Isle of Mull Stories and Tips

The Isle of Mull


I take back every nasty thing I said about the weather, the people, the squalor and the general dreariness of this country. They're all still true but now I understand why it happens, they're paying for having Scotland on the northern border.

I spent a couple of days on Mull (the island not the substance), clambering around in the hills. Mull is in the inner Hebrides about three hours North of Glasgow, or two if you have a Fiat Brava and a ferry to catch.

My friend Andrew came over from Perth to stay with his parents who have a cottage on Mull and he invited me to come up for the weekend.

I flew up Friday night on an Easyjet plane and and navigated out of the airport onto the M8 freeway West of Glasgow and North across the Erskine bridge. Going North I tuned into BBC1, got some thumping good music on the radio and followed the A82 up Loch Lomond towards Crianlarich.

At this time of the year the sun sets at about 11pm in these latitudes and so I had a gentle afternoon sun streaming in the windows as I drove up through what must be the most beautiful scenery in the world. Traffic was light and I had the loch mostly to myself, except of course for the odd wild deer, leaping salmon and the like.

About half way up the Loch at Tarbet you turn left into the gently rolling green hills and head towards Inverary. The road becomes a little more twisty and the loch's smaller but no less breathtaking.

At Inverary I stopped for a coffee and a quick pee and then went North towards Lochawe and the road to Oban. The country around Inverary is slightly less scenic until you come up over the pass into the Lochawe glen. The glen is a steep sided, verdant green pocket in the hills with a flawless, mirror bright image of the cloud studded sky in the loch below.

Eventually you reach the main road between Crianlarich and Oban which is more rural, slightly narrower and features a set of narrow stone bridges. The drive here was slower and less interesting because the traffic was thicker and the road more complicated. I reach Oban however without incident and in time for the last ferry to Mull.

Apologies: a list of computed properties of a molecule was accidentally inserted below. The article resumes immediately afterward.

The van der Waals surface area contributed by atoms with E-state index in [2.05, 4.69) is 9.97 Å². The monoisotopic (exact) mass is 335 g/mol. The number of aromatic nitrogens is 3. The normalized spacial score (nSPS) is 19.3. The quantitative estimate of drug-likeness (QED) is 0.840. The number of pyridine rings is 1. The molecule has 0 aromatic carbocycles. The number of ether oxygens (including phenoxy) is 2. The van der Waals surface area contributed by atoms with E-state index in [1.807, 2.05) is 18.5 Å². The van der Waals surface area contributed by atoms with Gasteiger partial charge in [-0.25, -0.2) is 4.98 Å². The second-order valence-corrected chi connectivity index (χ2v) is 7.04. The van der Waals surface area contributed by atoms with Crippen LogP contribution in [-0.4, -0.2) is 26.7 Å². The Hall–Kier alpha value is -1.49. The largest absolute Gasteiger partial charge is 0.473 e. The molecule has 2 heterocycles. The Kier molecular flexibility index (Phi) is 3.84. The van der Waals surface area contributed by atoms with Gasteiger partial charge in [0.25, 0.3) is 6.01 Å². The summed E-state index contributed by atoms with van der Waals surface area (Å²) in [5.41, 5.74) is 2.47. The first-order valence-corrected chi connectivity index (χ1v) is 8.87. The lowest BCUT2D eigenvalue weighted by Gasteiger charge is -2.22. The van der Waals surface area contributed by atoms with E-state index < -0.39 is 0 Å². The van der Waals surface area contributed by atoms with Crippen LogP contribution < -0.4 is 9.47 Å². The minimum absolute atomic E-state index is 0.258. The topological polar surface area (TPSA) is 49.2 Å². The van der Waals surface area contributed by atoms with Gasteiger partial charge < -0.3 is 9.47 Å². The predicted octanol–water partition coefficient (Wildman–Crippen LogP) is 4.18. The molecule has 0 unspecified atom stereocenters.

Departing at 11.15 the ferry dropped me off at Craignure on Mull at midnight. From the ferry landing I turned left towards Fionphort on one of the only two roads on Mull. About halfway along the road to Fionphort I found the little town of Pennyghael and the house belonging to my hosts parents.

We went through the usual rituals of greeting and reminiscence over cheese and wine and then retired to bed with a promise of hill climbing should the weather prove suitable in the morning.

In the morning the weather proved not only suitable but damn near perfect. The previous days, I was informed, had been rather too warm and a little unsuited to rigorous physical pursuits. Saturday however was beautifully warm with just enough cloud cover to give temporary relief from the sun when necessary.

Since the weather had chosen to smile on us we decided to seized the opportunity and go for the grand tour of the islands highest peak, Ben More. Mull is a fairly lumpy island with a group of peaks over 1000ft scattered from end to end. The only true 'munro' however is Ben More at 3500ft.

To do it in proper style, we dropped off one car on the South side of the peak and caught a lift around the back to the North side. From there we ignored the obvious glen which local knowledge had informed us would be muddy and unpleasant. Instead we tackled the North flank of the nearest peak Ben Farra.

Ben Farra is steep but not particularly difficult and within an hour or so we were sitting atop the summit looking out over the islands and the mainland. We stopped for lunch in a saddle on the South side of the summit to be out of the wind.

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